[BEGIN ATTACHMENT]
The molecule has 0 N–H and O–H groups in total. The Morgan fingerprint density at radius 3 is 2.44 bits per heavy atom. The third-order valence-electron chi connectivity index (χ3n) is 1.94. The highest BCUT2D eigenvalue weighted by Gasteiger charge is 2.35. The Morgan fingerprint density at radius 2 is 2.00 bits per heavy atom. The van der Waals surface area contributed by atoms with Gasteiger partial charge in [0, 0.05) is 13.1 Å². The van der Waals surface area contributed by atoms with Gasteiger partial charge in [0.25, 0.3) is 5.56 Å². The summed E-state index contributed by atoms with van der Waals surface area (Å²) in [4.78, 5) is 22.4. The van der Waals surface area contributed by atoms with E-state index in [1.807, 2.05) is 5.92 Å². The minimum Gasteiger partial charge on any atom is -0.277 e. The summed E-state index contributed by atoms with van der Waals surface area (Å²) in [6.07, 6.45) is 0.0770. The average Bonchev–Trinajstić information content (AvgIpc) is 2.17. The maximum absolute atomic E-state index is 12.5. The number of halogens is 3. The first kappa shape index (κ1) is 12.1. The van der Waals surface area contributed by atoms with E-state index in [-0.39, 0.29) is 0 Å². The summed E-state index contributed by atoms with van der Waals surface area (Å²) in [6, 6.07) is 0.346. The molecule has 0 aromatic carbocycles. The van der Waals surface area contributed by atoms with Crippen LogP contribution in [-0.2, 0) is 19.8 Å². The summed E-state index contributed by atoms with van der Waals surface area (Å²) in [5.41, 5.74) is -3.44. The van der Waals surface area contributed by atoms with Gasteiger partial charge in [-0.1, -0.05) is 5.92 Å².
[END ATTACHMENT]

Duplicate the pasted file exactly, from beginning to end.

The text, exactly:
The molecule has 0 N–H and O–H groups in total. The Morgan fingerprint density at radius 3 is 2.44 bits per heavy atom. The third-order valence-electron chi connectivity index (χ3n) is 1.94. The highest BCUT2D eigenvalue weighted by Gasteiger charge is 2.35. The Morgan fingerprint density at radius 2 is 2.00 bits per heavy atom. The van der Waals surface area contributed by atoms with Gasteiger partial charge in [0, 0.05) is 13.1 Å². The van der Waals surface area contributed by atoms with Gasteiger partial charge in [0.25, 0.3) is 5.56 Å². The summed E-state index contributed by atoms with van der Waals surface area (Å²) in [4.78, 5) is 22.4. The van der Waals surface area contributed by atoms with E-state index in [1.807, 2.05) is 5.92 Å². The minimum Gasteiger partial charge on any atom is -0.277 e. The summed E-state index contributed by atoms with van der Waals surface area (Å²) in [6.07, 6.45) is 0.0770. The average Bonchev–Trinajstić information content (AvgIpc) is 2.17. The maximum absolute atomic E-state index is 12.5. The number of halogens is 3. The first kappa shape index (κ1) is 12.1. The van der Waals surface area contributed by atoms with E-state index in [-0.39, 0.29) is 0 Å². The summed E-state index contributed by atoms with van der Waals surface area (Å²) in [6, 6.07) is 0.346. The molecule has 0 aromatic carbocycles. The van der Waals surface area contributed by atoms with Crippen LogP contribution in [-0.2, 0) is 19.8 Å². The summed E-state index contributed by atoms with van der Waals surface area (Å²) in [5.41, 5.74) is -3.44. The van der Waals surface area contributed by atoms with Gasteiger partial charge in [-0.1, -0.05) is 5.92 Å².